There are many signs that the Washington economy has experienced a resurgence. Unemployent is below the national average. Housing prices are better than they have been in recent years. Foreclosures here are happening at much lower rates than places like Baltimore, Las Vegas, South Florida and Phoenix. It’s a wonder with all the good economic news that we do such brisk business in career coaching in Northern Virginia.
Some of our clients include high school, college students and college graduates trying to find where their aptitudes and interests align with their purpose and passion. Some of our clients include those returning to the workforce, like the stay-at-home dad re-entered as a budget analyst at a large government agency. Others are doing financially well but don’t have passion for their work, like the high-paid government contractor who was a rising star at his company who left to work as an entrepreneur in a gym business.
But we have recently been seeing two new types of clients: the recently unemployed and those who fear they will soon be unemployed.
One example was a government contractor who recently came in and asked to see a career coach because he feared that his company’s contract with the Marine Corps would not be renewed, and if it was, it would be at such a low level that drastic cuts would be inevitable. He feared that he did not have the skills to stay on or easily find other work.
Another example is a client of the practice who was laid off in January as a personnel security official at major government contractor. In her job, she was responsible for managing the clearance process for people obtaining Secret and Top Secret clearances in the Defense Department, the Intelligence Community and other agencies. She says her company anticipates a 30 percent reduction in government contracting over the next three years – and that especially with her high salary compared to those entering the workforce, she was no longer needed.
“It’s all I’ve ever known,” she said recently about the world of facility and personnel security. “I don’t know what I am going to do.”
There is little likelihood that the federal government's dominance in the area will go away or that there will not be jobs in the future. But what Washington could be experiencing soon is a bit akin to the well-known picture of a Star Wars storm trooper on a New York City subway with the caption that reads, "Unemployment. Sucks when your job gets blown up."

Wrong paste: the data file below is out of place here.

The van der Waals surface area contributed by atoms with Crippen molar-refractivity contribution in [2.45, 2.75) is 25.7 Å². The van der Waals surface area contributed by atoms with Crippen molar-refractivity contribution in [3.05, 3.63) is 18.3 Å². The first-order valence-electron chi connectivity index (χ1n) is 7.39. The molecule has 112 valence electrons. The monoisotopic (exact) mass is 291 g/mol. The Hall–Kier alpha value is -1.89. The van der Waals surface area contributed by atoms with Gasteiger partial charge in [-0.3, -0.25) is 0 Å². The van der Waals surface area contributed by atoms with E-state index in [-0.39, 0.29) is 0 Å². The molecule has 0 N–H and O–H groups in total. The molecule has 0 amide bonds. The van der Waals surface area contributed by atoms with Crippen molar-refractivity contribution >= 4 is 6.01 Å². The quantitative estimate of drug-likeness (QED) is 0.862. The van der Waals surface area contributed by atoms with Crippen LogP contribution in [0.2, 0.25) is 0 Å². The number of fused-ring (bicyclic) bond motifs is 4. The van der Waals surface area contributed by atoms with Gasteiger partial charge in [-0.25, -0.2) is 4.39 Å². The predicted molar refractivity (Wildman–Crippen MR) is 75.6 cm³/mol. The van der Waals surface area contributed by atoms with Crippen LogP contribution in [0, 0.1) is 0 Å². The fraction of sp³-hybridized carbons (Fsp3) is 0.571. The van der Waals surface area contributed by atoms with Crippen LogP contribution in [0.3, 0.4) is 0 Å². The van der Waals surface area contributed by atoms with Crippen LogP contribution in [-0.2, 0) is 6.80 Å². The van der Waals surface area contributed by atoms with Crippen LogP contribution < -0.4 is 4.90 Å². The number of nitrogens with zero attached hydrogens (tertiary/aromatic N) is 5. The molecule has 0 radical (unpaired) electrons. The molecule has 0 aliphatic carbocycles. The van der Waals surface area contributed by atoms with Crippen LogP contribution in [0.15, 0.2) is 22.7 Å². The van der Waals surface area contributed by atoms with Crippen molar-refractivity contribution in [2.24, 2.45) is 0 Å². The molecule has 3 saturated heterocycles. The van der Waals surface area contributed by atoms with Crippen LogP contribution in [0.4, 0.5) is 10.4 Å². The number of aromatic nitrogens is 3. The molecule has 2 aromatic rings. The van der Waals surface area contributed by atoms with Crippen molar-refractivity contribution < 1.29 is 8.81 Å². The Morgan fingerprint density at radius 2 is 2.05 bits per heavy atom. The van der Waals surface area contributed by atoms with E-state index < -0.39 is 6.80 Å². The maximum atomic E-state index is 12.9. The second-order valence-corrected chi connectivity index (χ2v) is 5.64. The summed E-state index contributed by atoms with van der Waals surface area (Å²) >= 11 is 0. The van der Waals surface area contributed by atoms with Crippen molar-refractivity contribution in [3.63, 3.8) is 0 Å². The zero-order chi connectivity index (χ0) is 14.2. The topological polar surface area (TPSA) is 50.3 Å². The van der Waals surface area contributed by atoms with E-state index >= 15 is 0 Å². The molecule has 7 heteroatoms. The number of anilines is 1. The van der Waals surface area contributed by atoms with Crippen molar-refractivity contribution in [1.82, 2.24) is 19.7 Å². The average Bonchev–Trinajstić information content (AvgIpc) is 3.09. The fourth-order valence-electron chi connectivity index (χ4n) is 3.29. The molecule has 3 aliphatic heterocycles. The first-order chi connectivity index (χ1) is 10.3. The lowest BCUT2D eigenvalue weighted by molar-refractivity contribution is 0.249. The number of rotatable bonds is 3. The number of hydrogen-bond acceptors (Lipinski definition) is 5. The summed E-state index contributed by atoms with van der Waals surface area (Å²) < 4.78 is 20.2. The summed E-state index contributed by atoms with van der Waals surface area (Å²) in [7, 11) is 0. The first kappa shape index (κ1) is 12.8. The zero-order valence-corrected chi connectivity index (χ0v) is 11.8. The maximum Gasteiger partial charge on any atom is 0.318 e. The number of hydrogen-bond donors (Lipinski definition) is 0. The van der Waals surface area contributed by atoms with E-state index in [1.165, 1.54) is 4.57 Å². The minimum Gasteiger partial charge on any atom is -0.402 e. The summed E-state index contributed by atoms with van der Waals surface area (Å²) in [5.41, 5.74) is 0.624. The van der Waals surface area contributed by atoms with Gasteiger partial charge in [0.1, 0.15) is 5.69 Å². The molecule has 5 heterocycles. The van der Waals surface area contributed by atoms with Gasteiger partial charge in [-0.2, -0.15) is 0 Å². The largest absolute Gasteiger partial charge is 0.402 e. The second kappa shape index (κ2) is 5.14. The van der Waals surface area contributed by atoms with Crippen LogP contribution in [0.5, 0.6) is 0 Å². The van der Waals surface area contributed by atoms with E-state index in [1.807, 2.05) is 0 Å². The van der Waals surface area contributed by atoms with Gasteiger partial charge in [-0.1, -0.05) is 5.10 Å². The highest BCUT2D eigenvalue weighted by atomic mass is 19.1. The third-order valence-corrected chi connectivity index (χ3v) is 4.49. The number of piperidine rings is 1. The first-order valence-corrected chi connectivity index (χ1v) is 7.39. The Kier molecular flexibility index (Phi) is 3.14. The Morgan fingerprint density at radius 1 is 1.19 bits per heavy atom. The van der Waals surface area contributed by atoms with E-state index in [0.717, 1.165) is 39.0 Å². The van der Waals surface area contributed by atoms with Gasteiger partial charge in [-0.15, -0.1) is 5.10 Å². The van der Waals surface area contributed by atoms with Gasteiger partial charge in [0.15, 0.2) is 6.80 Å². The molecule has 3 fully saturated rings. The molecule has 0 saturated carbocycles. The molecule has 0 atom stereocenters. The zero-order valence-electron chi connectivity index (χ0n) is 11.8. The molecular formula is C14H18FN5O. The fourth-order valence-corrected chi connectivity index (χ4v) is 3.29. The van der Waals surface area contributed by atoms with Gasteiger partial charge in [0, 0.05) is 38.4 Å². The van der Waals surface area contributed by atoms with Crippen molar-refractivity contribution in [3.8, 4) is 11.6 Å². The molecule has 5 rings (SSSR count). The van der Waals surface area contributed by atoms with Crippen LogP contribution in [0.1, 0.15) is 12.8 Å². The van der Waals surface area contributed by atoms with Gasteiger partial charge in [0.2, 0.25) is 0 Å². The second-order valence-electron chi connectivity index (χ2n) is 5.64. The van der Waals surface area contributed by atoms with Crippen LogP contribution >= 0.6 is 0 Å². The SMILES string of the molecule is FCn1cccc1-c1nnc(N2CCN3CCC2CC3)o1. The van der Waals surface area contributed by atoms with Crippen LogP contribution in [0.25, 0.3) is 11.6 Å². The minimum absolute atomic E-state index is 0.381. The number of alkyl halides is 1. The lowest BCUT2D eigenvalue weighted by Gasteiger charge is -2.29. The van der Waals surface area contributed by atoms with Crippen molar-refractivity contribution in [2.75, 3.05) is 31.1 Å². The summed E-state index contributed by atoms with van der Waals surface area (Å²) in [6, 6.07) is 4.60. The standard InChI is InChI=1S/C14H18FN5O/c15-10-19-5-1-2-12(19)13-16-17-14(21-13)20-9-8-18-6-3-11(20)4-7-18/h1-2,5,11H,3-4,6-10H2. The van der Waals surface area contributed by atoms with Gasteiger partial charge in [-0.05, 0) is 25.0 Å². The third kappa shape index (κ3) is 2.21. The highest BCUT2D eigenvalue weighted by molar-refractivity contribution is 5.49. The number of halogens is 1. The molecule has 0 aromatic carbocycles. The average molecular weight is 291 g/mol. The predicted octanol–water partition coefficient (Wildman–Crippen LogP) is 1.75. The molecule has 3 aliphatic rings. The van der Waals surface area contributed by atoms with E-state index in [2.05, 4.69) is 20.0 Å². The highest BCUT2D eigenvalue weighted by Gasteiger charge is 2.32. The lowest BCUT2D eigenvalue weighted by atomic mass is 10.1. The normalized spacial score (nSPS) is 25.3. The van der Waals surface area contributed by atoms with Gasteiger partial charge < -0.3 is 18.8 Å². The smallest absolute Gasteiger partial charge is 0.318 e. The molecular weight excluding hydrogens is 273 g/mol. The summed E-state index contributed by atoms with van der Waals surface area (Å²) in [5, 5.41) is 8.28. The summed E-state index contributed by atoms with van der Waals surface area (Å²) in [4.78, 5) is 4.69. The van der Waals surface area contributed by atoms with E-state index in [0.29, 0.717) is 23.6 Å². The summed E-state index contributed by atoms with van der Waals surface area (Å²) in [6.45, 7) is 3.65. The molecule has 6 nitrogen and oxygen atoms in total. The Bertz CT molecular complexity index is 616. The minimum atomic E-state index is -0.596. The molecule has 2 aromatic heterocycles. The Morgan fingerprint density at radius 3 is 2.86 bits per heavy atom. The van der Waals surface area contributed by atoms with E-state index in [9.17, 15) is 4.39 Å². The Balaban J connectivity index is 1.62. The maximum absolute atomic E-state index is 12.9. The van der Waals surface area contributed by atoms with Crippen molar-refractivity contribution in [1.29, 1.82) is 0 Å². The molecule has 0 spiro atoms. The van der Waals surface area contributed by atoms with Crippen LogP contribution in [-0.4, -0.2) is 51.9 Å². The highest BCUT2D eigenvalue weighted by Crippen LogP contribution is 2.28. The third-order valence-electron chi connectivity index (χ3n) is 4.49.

Despite all the signs that the Washington economy is strong, our career transition business has been brisk. Some of it could be psychological – individual fears and companies concerned about the federal economy. But some of reality is challenging the notion that the Washington, D.C. area economy is recession proof. After all, as the rest of the nation faced the early recession, Washington, D.C. area unemployment grew with the creation of the Department of Homeland Security and the nearly doubling of the budgets of the Central Intelligence Agency, the National Security Agency, the National Geospatial Agency and other agencies.
A couple of things have happened to change that. Among them, the exodus of federal jobs to other metropolitan areas, such as Denver. A second fact is that the Defense Department has made clear that it will do its part to help reduce the national deficit, announcing $7.8 billion in cuts in January and a plan to eliminate 10 percent of its contractors over the next three years (translate that to at least 8,000 jobs). I can't imagine that some of those won't come from the increases in Langley, Fort Meade, Reston, Springfield and Chantilly. In addition, there are concerns on Wall Street that the problems with the federal economy will have a negative rating on the local governments supported by it.
A recent article in the Leesburg Today highlighted the Moody’s Investor Service rating agency’s quick turnabout on the outlook for the Loudoun County economy (the ratings will affect the costs of boring for the county, which could lead to layoffs as the county pays off interest at higher rates).
“The ratings of these local governments, particular those with high economic dependence on federal government activity, would be vulnerable to a downgrade of the U.S. government,” Matt Jones, senior vice president for U.S. Public Finance at Moody’s, said in a statement printed in the paper.
Higher borrowing costs means more money going to interest payments and less for public works, government contracts and employees. Then you’d have to throw less tax revenue, from fewer federal and government contracting jobs, and the picture starts to get uglier for teachers, police officers, firefighters, social workers and others.
While employment austerity leads those with the most versatile (the utility infielders of corporate or government work) or recession-proof skills (accountants and psychiatrists will always have a broad base of clients), to move down a peg in terms of their income, it forces many others into unemployment at a bad time – when federal unemployment extension benefits are about to disappear.
It all provides a case for career change and re-training programs, both for those who are looking for their passion and purpose and those who are trying to retool to the new Washington, D.C. economy that appears to be not-to-far in front of our collective windshield.
Jayson Blair is a certified life coach at Goose Creek Consulting.